Collecting Data

Creating Structured Data Sets for Visualization

These are essential tips to guide you in collecting and generating data sets that you will be able to analyze and visualize using a flexible variety of existing and future software tools and media formats. They also apply to collecting data sets for mapping geolocation data.

  • Write your notes using a plain text editor such as TextEdit, or maintain a backup set of your fieldnotes in a plain text format (e.g. .TXT files). Keeping an archive of your notes in a plain text format will enable you to cleanly import your field note data, or copy and paste selected notes, into specialized software and retain them for use in future versions of writing software.
  • Create or Save structured data from spreadsheets in plain formats such as .TSV (text separated values) or .CSV (comma separated values). The formatting issues described above for word processing software applies to structured and tabulated data, too. Thus, exporting and saving your data as .TSV or .CSV files will ensure access to your data from a wider variety of existing and future visualization tools.
  • Use a consistent and cogent set of categories and units to describe your data whether you are collecting measurable or descriptive data.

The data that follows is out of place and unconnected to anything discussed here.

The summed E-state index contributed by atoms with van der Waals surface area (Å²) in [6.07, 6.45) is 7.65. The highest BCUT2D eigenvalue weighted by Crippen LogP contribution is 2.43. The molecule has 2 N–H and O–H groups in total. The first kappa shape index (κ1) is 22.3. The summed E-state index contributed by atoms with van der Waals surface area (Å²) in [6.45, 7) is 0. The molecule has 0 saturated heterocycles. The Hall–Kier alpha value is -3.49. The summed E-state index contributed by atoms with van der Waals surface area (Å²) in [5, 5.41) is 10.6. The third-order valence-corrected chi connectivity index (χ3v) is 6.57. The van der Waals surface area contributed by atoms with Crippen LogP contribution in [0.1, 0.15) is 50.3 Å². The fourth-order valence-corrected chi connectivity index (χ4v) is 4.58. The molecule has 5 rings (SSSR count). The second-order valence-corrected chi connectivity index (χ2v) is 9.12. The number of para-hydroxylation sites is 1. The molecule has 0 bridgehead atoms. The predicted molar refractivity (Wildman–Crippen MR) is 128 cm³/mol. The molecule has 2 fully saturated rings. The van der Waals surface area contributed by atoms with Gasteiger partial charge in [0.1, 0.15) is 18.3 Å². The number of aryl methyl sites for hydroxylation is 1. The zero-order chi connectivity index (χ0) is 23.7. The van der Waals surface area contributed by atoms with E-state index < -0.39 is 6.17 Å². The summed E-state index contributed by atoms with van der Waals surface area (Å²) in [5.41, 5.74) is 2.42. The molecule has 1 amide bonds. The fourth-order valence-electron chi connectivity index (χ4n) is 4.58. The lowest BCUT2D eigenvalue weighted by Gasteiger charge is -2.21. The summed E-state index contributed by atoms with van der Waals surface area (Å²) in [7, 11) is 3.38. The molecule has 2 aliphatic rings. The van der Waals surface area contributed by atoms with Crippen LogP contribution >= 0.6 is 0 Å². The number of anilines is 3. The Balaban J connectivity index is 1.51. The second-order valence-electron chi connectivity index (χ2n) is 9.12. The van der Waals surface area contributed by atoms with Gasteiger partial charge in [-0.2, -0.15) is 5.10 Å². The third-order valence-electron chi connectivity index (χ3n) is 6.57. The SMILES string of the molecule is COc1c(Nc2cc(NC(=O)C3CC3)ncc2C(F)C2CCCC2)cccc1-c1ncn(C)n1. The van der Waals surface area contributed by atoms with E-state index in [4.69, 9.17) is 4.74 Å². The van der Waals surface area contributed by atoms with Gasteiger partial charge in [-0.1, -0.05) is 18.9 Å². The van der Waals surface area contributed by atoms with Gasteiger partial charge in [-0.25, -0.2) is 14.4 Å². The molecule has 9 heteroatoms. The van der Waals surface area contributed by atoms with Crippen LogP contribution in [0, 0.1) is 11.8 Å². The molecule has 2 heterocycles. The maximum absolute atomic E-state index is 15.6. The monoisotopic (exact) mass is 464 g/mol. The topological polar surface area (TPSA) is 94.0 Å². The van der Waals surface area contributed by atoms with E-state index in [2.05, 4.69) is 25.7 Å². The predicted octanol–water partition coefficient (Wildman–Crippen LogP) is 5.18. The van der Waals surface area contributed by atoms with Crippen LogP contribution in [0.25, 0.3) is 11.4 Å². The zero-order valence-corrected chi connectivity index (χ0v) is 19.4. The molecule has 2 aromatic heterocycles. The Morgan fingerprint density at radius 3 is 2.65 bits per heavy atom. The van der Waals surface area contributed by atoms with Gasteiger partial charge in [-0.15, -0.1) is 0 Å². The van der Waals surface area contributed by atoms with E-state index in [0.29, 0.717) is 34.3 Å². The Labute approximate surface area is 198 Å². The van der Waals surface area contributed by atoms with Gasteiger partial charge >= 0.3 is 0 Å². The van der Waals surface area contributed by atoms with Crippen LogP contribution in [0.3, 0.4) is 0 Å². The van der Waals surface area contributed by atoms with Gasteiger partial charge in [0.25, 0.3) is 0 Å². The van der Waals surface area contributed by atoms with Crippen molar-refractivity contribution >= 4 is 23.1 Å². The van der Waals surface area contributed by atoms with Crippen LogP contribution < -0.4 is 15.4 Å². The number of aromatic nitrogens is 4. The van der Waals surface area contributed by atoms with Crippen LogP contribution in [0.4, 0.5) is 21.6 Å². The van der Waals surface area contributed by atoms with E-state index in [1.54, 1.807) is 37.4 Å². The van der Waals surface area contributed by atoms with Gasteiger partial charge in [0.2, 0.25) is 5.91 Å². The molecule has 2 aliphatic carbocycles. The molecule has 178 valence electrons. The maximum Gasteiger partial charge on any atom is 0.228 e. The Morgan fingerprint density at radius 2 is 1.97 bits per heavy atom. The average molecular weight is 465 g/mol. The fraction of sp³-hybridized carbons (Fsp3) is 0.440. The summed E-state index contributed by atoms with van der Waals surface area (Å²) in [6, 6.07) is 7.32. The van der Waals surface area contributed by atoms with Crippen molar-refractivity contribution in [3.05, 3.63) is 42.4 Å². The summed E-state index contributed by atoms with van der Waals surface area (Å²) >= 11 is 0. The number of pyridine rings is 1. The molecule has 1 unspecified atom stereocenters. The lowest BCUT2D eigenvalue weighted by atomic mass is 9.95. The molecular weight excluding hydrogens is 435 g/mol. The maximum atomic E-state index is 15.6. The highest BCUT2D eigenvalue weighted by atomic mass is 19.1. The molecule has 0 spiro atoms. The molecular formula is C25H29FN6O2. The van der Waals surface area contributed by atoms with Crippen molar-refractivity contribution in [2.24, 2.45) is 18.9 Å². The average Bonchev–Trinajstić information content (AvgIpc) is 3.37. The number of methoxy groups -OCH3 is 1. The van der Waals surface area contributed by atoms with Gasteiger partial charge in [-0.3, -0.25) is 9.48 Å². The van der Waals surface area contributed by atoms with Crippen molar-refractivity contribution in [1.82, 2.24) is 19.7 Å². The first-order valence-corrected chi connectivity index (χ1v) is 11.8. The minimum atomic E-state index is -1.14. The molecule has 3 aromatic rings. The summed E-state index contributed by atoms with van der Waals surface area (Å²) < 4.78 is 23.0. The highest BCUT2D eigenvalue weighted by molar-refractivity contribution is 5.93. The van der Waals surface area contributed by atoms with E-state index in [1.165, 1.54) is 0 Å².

• Ensure that column names are the same for the same types of data if you are using multiple worksheets, workbooks or data sets. For example, if the data for “year of birth,” “birthday,” and “year” are the same type of data, they should be defined as a single term in all your data sets. This consistency is especially important for joining and analyzing data sets that are derived from multiple sources or time periods.
  • Avoid leaving empty spaces in column headers that describe data, as required by some software. For example, age (months) might be age_months; “birthday” could be “birthdate”.
  • Review and clean up tabular data. Whether you collect them or generate them yourself, spreadsheet tables may not be ready for accurate visual analysis. Despite the neat gridded layout, data gets messy! Check for errors, obvious outliers, typos and erroneous empty (null) rows. Ensure that columns are formatted as data types that correspond to how you will use their data. For example, check that dates and currency are defined as such. Change numbers to text for columns with numbers that are actually not measurable quantities to be computed. Zip codes or medical codes, for example. Remove any pre-aggregated data that is not part of the raw data itself, such as totals or sub-totals that contain sums, averages, counts, etc. Remove introductory text such as titles or legends which might appear apart from your column headers, and flatten any sub-headers by creating a new  columns for major headers in the hierarchy. Finally, remove blank rows; check where white spaces may appear in your headers and data; trim leading and trailing whitespaces and collapse consecutive whitespaces. OpenRefine is an excellent free tool for managing these issues and for cleaning and organizing datasets before you import them into visualization or mapping software.
  • Keep a record of your data sources and record the last time the data set was collected, edited or published, and when you accessed or generated the data.
  • You can extract tabulated data from PDFs and save as CSV tables using Tabula.